My friends hire a wheelchair for me to time with my husband’s arrival into London. Pushing an invalid spouse around on a wheelchair is part of the deal of marriage and the husband is doing his best to keep his bit of the bargain. When I doll up for our evenings out and the husband pushes my wheelchair along the way, I can see people look at him with admiration and at me with sadness. They think I am too young to be a cripple. He tells me people must think he has married me for money. A really obese person, who is jogging past us one afternoon, catches me looking at him surreptitiously from my wheelchair. I am only trying to gauge if it is a man or a woman and feel I have been caught red handed. He looks into my eyes and smiles at me warmly. I am taken aback and then it occurs to me that I am in a wheelchair and that he probably felt sorry for me too.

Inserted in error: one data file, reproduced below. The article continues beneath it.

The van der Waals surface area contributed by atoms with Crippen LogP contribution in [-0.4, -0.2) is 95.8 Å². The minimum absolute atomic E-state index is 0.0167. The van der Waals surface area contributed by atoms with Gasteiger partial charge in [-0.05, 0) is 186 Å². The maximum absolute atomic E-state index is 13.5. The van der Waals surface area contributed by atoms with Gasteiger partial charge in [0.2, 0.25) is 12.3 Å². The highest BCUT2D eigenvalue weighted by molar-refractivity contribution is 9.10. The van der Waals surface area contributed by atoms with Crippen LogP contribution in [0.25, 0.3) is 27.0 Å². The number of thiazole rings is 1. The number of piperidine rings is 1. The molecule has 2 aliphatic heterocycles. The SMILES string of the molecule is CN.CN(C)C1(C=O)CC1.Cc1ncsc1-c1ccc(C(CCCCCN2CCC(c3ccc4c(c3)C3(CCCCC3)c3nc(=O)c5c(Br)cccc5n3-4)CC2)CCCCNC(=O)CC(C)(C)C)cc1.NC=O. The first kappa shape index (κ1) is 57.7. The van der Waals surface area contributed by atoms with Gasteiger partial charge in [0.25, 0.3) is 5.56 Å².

London is having too many sunny afternoons suddenly and Hyde Park is throbbing with life. There are people sunbathing, children paddling away in the tiny boats, cycling, skating and Londoners picnicking all over the park. I have decided to let go of the wheelchair even though I still feel residual pain in my leg. We are having a family picnic and I long to be able to run or skate or cycle around the park but I cannot. I wistfully look at everybody walking around with healthy tendons, living their lives to the fullest. I see the beautiful African boy skateboarding while doing back flips. His calves are toned and his tendons look just fine. I notice girls in hot pants walking around in wedges. You know how it is when people can’t get pregnant, they only notice how the whole world, except them, has children? I am like those people right now. Except that I am not hoping to bear more children, I am just hoping my legs can bear my own weight.